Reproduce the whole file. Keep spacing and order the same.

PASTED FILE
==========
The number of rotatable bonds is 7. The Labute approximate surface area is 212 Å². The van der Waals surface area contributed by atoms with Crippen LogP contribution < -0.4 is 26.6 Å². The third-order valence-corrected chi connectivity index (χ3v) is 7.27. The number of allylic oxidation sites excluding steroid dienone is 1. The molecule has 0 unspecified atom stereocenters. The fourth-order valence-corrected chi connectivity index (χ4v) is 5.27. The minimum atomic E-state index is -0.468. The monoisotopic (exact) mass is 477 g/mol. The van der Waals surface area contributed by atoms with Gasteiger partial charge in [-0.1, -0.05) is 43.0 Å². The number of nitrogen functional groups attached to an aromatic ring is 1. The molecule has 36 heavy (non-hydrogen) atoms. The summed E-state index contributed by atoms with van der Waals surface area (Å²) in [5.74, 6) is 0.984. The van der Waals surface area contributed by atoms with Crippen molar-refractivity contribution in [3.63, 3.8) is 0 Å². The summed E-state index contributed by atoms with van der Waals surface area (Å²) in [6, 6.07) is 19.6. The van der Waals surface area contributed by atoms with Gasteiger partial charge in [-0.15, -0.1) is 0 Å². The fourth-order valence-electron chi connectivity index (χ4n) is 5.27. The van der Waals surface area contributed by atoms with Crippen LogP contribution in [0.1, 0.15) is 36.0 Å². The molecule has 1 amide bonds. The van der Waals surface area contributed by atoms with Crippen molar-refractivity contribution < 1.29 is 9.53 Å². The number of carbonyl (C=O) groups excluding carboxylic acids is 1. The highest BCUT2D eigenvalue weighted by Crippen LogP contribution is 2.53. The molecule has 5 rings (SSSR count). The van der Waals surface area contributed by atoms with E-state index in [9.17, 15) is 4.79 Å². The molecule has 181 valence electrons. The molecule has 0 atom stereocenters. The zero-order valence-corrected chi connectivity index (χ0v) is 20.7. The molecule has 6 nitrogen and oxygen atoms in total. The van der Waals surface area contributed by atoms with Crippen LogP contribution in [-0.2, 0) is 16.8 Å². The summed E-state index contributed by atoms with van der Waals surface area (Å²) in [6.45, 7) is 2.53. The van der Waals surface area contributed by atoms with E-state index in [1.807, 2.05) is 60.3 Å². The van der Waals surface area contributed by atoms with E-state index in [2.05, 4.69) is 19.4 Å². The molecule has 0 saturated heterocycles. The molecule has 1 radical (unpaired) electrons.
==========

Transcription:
The number of rotatable bonds is 7. The Labute approximate surface area is 212 Å². The van der Waals surface area contributed by atoms with Crippen LogP contribution < -0.4 is 26.6 Å². The third-order valence-corrected chi connectivity index (χ3v) is 7.27. The number of allylic oxidation sites excluding steroid dienone is 1. The molecule has 0 unspecified atom stereocenters. The fourth-order valence-corrected chi connectivity index (χ4v) is 5.27. The minimum atomic E-state index is -0.468. The monoisotopic (exact) mass is 477 g/mol. The van der Waals surface area contributed by atoms with Gasteiger partial charge in [-0.1, -0.05) is 43.0 Å². The number of nitrogen functional groups attached to an aromatic ring is 1. The molecule has 36 heavy (non-hydrogen) atoms. The summed E-state index contributed by atoms with van der Waals surface area (Å²) in [5.74, 6) is 0.984. The van der Waals surface area contributed by atoms with Crippen molar-refractivity contribution in [3.63, 3.8) is 0 Å². The summed E-state index contributed by atoms with van der Waals surface area (Å²) in [6, 6.07) is 19.6. The van der Waals surface area contributed by atoms with Gasteiger partial charge in [-0.15, -0.1) is 0 Å². The fourth-order valence-electron chi connectivity index (χ4n) is 5.27. The van der Waals surface area contributed by atoms with Crippen LogP contribution in [0.1, 0.15) is 36.0 Å². The molecule has 1 amide bonds. The van der Waals surface area contributed by atoms with Crippen molar-refractivity contribution < 1.29 is 9.53 Å². The number of carbonyl (C=O) groups excluding carboxylic acids is 1. The highest BCUT2D eigenvalue weighted by Crippen LogP contribution is 2.53. The molecule has 5 rings (SSSR count). The van der Waals surface area contributed by atoms with E-state index in [9.17, 15) is 4.79 Å². The molecule has 181 valence electrons. The molecule has 0 atom stereocenters. The zero-order valence-corrected chi connectivity index (χ0v) is 20.7. The molecule has 6 nitrogen and oxygen atoms in total. The van der Waals surface area contributed by atoms with Crippen LogP contribution in [-0.2, 0) is 16.8 Å². The summed E-state index contributed by atoms with van der Waals surface area (Å²) in [6.45, 7) is 2.53. The van der Waals surface area contributed by atoms with E-state index in [1.807, 2.05) is 60.3 Å². The van der Waals surface area contributed by atoms with E-state index in [2.05, 4.69) is 19.4 Å². The molecule has 0 saturated heterocycles. The molecule has 1 radical (unpaired) electrons.